“Ricky, renuncia, el pueblo te repudia!”

These words were heard across Puerto Rico Monday (July 22). They translate to “Ricky resign, the people reject you” and they were directed at Governor Ricardo Rosselló.

In one of the largest demonstrations ever in a United States territory, about 500,000 people took to the streets—and shut down a highway—demanding the governor’s resignation. The movement was sparked when Puerto Rico’s Center for Investigative Journalism published nearly 900 pages of private texts between Rosselló and 11 male friends and advisors last week.

Messages included Rosselló saying someone should “beat up that whore,” in reference to former New York City Council speaker Melissa Mark-Viverito; “Ricky Martin is such a male chauvinist that he f—- men because women don’t measure up. Pure patriarchy”; and, regarding the dead bodies filling the morgue after 2017’s Hurricane Maria, “…don’t we have some cadavers to feed our crows?”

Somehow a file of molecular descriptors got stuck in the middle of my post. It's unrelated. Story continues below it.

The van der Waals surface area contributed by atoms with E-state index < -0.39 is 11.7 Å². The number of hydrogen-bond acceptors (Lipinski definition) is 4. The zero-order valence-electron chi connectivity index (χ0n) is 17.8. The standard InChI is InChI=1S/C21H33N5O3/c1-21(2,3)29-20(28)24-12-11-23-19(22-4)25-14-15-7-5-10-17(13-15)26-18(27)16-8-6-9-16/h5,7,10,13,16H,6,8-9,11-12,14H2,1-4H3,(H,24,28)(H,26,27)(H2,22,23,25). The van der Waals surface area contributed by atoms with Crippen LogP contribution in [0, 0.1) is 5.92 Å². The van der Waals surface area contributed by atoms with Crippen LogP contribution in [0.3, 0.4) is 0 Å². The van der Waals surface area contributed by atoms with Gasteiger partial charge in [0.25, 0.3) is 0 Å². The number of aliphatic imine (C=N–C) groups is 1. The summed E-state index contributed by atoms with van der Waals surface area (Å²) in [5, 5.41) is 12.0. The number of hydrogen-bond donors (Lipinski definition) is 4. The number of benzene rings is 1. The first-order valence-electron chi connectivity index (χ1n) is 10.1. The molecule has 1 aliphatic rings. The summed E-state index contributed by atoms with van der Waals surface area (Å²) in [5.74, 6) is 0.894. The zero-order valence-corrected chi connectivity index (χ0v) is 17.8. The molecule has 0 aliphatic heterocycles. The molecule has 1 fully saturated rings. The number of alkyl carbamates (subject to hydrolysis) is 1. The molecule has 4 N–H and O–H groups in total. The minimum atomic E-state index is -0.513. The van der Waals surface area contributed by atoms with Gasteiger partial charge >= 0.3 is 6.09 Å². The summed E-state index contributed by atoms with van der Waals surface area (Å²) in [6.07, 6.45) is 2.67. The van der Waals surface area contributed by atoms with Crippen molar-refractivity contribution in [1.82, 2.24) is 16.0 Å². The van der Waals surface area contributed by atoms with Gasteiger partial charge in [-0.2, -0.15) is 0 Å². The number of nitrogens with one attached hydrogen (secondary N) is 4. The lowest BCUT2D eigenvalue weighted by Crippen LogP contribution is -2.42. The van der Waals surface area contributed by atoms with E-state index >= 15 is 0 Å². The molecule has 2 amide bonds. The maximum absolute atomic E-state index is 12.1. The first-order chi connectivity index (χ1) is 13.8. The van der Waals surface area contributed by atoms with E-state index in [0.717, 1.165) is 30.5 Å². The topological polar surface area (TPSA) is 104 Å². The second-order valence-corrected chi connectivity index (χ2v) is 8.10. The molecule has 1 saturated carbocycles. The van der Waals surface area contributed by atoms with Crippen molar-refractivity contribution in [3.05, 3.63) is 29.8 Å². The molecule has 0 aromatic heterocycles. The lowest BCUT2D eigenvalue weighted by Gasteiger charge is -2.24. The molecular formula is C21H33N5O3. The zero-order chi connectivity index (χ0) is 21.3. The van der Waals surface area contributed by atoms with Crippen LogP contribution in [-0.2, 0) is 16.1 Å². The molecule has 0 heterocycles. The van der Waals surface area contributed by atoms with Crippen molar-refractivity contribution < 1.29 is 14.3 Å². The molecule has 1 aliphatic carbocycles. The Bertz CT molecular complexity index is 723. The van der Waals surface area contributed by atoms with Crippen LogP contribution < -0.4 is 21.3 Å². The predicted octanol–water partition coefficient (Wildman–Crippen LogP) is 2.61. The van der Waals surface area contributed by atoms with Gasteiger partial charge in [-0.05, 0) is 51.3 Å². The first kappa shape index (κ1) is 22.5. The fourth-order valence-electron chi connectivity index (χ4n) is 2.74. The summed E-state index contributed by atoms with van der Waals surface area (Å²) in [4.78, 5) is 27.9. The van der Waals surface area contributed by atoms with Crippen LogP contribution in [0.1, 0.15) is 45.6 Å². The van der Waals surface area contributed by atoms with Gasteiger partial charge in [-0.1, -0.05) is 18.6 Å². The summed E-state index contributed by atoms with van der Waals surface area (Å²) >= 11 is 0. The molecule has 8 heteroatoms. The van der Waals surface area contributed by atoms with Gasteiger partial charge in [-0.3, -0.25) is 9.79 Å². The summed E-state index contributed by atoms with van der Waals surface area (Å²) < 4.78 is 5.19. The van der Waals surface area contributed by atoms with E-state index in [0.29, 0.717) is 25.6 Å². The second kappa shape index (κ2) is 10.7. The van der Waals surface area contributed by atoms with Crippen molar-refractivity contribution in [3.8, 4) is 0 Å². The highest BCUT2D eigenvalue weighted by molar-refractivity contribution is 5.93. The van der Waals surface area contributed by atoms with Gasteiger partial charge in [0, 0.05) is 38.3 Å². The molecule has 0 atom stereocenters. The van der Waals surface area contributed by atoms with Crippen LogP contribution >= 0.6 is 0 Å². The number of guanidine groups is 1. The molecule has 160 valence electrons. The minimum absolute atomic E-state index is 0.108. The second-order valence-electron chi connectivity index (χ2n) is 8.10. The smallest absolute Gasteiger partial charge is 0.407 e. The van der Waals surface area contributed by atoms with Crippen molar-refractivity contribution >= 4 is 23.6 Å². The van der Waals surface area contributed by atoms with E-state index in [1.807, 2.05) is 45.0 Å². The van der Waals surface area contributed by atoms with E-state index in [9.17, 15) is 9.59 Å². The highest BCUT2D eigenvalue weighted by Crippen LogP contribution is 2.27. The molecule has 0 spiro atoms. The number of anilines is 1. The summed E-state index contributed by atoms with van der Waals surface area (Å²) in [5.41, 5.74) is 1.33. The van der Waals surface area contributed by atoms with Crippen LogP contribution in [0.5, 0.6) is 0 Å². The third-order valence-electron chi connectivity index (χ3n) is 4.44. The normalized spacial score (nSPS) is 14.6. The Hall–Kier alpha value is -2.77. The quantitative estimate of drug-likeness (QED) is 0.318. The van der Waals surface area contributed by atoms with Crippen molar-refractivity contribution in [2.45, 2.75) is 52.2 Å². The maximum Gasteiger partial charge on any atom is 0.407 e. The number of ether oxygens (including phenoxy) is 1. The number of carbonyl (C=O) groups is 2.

But as The New York Times reports, the protests are also an “eruption of fury over the years of recession, mismanagement, natural disaster and corruption that have fueled a recent exodus.”

Per NPR, Rosselló said on Sunday (July 21) he will not resign, but that he will not run for re-election in 2020. But as the demonstrations show, the people—including government officials—are ready for him to leave now. Using the hashtag #RickyRenuncia (#RickyResign), many took to Twitter to document the ongoing efforts to oust him:  

Puerto Rican celebrities, include Ricky Martin, Daddy Yankee and Lin Manuel-Miranda, showed their support for the movement:

As the day went on, rain threatened the crowds, but they didn’t budge:

Protests were also held in New York City and on the National Mall in Washington, D.C.:

The demonstrations in San Juan continued until close to midnight, when police began firing tear gas and rubber bullets at protestors who were in front of the governor’s mansion:

On Tuesday (July 23), CBS News reports that a judge issued search warrants for the cellphones of Rosselló and the other 11 men involved in the scandal as part of an ongoing investigation: